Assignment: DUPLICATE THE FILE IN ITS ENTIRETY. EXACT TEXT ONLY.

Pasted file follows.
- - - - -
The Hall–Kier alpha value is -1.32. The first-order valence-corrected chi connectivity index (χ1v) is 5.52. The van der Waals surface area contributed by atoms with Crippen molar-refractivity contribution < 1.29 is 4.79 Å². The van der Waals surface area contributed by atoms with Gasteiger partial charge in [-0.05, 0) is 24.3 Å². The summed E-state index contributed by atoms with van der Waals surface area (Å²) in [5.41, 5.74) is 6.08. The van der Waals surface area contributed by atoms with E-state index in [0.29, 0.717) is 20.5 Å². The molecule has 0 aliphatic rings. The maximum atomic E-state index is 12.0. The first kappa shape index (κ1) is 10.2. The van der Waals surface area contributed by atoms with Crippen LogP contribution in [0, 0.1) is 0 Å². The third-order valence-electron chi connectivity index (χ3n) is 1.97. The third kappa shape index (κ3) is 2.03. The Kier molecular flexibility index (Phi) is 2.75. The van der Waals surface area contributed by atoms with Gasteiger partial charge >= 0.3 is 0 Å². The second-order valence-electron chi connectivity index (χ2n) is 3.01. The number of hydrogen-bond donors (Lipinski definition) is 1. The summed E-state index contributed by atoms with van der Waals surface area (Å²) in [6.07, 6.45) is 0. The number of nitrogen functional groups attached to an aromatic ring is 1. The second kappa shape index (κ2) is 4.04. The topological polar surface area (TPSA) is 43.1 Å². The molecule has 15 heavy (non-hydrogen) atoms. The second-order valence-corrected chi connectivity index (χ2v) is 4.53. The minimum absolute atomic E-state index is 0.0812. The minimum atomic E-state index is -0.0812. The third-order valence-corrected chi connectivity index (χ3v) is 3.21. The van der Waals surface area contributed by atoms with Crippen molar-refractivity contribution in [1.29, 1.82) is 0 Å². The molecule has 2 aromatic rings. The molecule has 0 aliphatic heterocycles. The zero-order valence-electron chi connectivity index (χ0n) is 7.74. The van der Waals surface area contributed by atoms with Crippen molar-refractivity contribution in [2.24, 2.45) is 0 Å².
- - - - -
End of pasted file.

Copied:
The Hall–Kier alpha value is -1.32. The first-order valence-corrected chi connectivity index (χ1v) is 5.52. The van der Waals surface area contributed by atoms with Crippen molar-refractivity contribution < 1.29 is 4.79 Å². The van der Waals surface area contributed by atoms with Gasteiger partial charge in [-0.05, 0) is 24.3 Å². The summed E-state index contributed by atoms with van der Waals surface area (Å²) in [5.41, 5.74) is 6.08. The van der Waals surface area contributed by atoms with E-state index in [0.29, 0.717) is 20.5 Å². The molecule has 0 aliphatic rings. The maximum atomic E-state index is 12.0. The first kappa shape index (κ1) is 10.2. The van der Waals surface area contributed by atoms with Crippen LogP contribution in [0, 0.1) is 0 Å². The third-order valence-electron chi connectivity index (χ3n) is 1.97. The third kappa shape index (κ3) is 2.03. The Kier molecular flexibility index (Phi) is 2.75. The van der Waals surface area contributed by atoms with Gasteiger partial charge >= 0.3 is 0 Å². The second-order valence-electron chi connectivity index (χ2n) is 3.01. The number of hydrogen-bond donors (Lipinski definition) is 1. The summed E-state index contributed by atoms with van der Waals surface area (Å²) in [6.07, 6.45) is 0. The number of nitrogen functional groups attached to an aromatic ring is 1. The second kappa shape index (κ2) is 4.04. The topological polar surface area (TPSA) is 43.1 Å². The molecule has 15 heavy (non-hydrogen) atoms. The second-order valence-corrected chi connectivity index (χ2v) is 4.53. The minimum absolute atomic E-state index is 0.0812. The minimum atomic E-state index is -0.0812. The third-order valence-corrected chi connectivity index (χ3v) is 3.21. The van der Waals surface area contributed by atoms with Crippen molar-refractivity contribution in [1.29, 1.82) is 0 Å². The molecule has 2 aromatic rings. The molecule has 0 aliphatic heterocycles. The zero-order valence-electron chi connectivity index (χ0n) is 7.74. The van der Waals surface area contributed by atoms with Crippen molar-refractivity contribution in [2.24, 2.45) is 0 Å².